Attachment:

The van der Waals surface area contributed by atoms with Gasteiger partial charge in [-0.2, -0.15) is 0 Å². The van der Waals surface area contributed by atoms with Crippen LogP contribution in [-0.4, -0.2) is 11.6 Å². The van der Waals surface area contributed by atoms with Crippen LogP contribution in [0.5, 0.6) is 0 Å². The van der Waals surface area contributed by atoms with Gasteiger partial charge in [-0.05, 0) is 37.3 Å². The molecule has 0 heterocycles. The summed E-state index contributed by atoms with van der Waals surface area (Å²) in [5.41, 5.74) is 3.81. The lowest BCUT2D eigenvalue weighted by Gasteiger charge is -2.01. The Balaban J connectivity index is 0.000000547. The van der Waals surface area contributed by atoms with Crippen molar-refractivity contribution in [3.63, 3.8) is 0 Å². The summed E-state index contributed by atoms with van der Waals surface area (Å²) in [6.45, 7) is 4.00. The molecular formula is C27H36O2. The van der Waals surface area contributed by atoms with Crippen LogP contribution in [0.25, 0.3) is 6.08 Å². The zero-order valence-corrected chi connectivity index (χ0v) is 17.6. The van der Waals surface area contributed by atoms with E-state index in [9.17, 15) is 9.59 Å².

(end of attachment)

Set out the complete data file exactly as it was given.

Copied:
The van der Waals surface area contributed by atoms with Gasteiger partial charge in [-0.2, -0.15) is 0 Å². The van der Waals surface area contributed by atoms with Crippen LogP contribution in [-0.4, -0.2) is 11.6 Å². The van der Waals surface area contributed by atoms with Crippen LogP contribution in [0.5, 0.6) is 0 Å². The van der Waals surface area contributed by atoms with Gasteiger partial charge in [-0.05, 0) is 37.3 Å². The molecule has 0 heterocycles. The summed E-state index contributed by atoms with van der Waals surface area (Å²) in [5.41, 5.74) is 3.81. The lowest BCUT2D eigenvalue weighted by Gasteiger charge is -2.01. The Balaban J connectivity index is 0.000000547. The van der Waals surface area contributed by atoms with Crippen molar-refractivity contribution in [3.63, 3.8) is 0 Å². The summed E-state index contributed by atoms with van der Waals surface area (Å²) in [6.45, 7) is 4.00. The molecular formula is C27H36O2. The van der Waals surface area contributed by atoms with Crippen LogP contribution in [0.25, 0.3) is 6.08 Å². The zero-order valence-corrected chi connectivity index (χ0v) is 17.6. The van der Waals surface area contributed by atoms with E-state index in [9.17, 15) is 9.59 Å².